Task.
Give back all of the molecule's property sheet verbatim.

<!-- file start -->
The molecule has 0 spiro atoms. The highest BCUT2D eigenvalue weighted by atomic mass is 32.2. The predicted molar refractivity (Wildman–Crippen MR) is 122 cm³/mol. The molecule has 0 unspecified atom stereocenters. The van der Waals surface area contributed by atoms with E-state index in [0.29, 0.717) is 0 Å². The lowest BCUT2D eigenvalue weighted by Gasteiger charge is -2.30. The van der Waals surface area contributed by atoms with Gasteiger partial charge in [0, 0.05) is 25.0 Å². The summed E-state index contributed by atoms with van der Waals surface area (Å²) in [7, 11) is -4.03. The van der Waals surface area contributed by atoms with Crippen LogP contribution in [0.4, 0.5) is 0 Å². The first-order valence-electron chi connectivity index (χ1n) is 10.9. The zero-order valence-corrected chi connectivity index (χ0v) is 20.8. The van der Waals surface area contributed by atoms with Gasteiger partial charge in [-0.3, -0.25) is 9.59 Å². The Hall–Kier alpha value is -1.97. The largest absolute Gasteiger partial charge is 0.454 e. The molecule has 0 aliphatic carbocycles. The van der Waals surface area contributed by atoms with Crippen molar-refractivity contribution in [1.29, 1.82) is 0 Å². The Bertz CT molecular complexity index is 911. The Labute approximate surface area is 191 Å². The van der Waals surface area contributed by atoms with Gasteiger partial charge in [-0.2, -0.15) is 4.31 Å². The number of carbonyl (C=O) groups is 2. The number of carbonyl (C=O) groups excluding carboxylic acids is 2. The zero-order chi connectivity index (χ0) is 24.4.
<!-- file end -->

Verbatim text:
The molecule has 0 spiro atoms. The highest BCUT2D eigenvalue weighted by atomic mass is 32.2. The predicted molar refractivity (Wildman–Crippen MR) is 122 cm³/mol. The molecule has 0 unspecified atom stereocenters. The van der Waals surface area contributed by atoms with E-state index in [0.29, 0.717) is 0 Å². The lowest BCUT2D eigenvalue weighted by Gasteiger charge is -2.30. The van der Waals surface area contributed by atoms with Gasteiger partial charge in [0, 0.05) is 25.0 Å². The summed E-state index contributed by atoms with van der Waals surface area (Å²) in [7, 11) is -4.03. The van der Waals surface area contributed by atoms with Crippen LogP contribution in [0.4, 0.5) is 0 Å². The first-order valence-electron chi connectivity index (χ1n) is 10.9. The zero-order valence-corrected chi connectivity index (χ0v) is 20.8. The van der Waals surface area contributed by atoms with Gasteiger partial charge in [-0.3, -0.25) is 9.59 Å². The Hall–Kier alpha value is -1.97. The largest absolute Gasteiger partial charge is 0.454 e. The molecule has 0 aliphatic carbocycles. The van der Waals surface area contributed by atoms with Crippen molar-refractivity contribution in [1.29, 1.82) is 0 Å². The Bertz CT molecular complexity index is 911. The Labute approximate surface area is 191 Å². The van der Waals surface area contributed by atoms with Gasteiger partial charge in [-0.2, -0.15) is 4.31 Å². The number of carbonyl (C=O) groups is 2. The number of carbonyl (C=O) groups excluding carboxylic acids is 2. The zero-order chi connectivity index (χ0) is 24.4.